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U.S. takes Indonesia to WTO over plant, animal import rules

GENEVA (Reuters) - The United States has filed a complaint at the World Trade Organization challenging Indonesia's rules for imports of horticultural products, animal products and animals, the WTO said on Thursday.

The complaint says Indonesia's non-automatic import licenses and quotas "have significant trade-restrictive effects on imports and are used to implement what appear to be WTO-inconsistent measures", a WTO statement said.

Details of the complaint, which could lead to a request for arbitration if not settled within 60 days, were not immediately available and are likely to be published within the next few days.

The dispute, the first to be filed at the WTO in 2013, follows repeated questions about Indonesia's policies from the United States, Japan, the European Union and Canada in WTO committees.

Indonesia's Trade Minister Gita Wirjawan said the government was "preparing materials" and will communicate directly with U.S. government officials about the matter.

"We will prepare all the needed steps to resolve these problems," he said in Jakarta.

Indonesia, which has fielded a candidate to be the next head of the WTO, has also upset some trading partners and some of its own citizens with a plan to become self-sufficient in food commodities and which involves cutting back on imports.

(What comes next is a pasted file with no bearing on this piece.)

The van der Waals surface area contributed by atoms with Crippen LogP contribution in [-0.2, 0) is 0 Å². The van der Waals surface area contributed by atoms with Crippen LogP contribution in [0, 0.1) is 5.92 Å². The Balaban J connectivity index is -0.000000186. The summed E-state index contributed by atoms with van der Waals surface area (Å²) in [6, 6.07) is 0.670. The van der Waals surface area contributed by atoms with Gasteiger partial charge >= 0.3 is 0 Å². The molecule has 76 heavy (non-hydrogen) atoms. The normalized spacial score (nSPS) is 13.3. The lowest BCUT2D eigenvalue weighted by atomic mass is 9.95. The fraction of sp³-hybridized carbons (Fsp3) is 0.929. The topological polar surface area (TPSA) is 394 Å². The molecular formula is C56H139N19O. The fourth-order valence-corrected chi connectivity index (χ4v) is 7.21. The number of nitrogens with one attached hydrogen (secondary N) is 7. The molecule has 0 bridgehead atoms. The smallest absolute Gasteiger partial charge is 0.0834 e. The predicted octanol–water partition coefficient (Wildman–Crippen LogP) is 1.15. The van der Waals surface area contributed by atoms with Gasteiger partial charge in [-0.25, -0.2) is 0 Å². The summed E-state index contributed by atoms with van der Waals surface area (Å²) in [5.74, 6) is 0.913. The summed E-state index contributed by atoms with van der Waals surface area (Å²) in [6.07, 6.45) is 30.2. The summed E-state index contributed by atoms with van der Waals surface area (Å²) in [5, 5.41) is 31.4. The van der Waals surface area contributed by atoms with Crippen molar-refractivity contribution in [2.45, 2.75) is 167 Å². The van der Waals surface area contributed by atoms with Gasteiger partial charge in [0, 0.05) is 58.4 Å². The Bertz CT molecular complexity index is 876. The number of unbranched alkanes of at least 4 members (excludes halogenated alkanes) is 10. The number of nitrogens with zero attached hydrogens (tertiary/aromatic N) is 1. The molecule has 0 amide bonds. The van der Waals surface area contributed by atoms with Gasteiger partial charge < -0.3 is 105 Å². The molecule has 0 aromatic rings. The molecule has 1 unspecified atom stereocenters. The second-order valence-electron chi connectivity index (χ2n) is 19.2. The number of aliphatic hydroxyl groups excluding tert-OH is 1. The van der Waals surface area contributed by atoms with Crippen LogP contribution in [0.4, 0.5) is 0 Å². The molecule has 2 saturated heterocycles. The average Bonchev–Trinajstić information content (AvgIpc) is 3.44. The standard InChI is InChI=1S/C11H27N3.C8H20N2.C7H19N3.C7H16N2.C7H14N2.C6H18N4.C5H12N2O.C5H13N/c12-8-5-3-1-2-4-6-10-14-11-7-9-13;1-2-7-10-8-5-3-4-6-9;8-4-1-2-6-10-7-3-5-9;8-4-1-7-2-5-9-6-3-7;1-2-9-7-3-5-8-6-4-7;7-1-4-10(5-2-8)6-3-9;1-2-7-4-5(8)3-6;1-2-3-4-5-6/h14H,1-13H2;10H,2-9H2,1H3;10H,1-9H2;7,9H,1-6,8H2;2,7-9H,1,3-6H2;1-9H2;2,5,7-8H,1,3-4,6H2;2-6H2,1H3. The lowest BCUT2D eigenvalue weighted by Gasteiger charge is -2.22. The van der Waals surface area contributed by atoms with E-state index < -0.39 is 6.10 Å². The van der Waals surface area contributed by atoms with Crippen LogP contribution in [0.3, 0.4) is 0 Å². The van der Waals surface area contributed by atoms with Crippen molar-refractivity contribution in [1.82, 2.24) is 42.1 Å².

Southeast Asia's largest economy suffered trade deficits for four straight months last year, from April to July, and racked up a record monthly deficit in October.

Agriculture contributes around 15 percent to the GDP of Indonesia, employing about 42 million people of a population of roughly 240 million.

Late last year, the OECD grouping of the world's top economies urged Indonesia to reform export taxes and import curbs on farm commodities.

Soon after, President Susilo Bambang Yudhoyono signed a new food law that puts domestic output and demand, and the control of imports and exports, at the heart of self-sufficiency efforts.

Indonesia is also separately being challenged by Australia, Turkey and Sri Lanka to explain its decision to slap a 20 percent emergency tariff on wheat flour after an appeal from Indonesian mills who said imports were hurting their business.

(Additional reporting by Yayat Supriatna in JAKARTA; Reporting by Tom Miles; Editing by Miral Fahmy)

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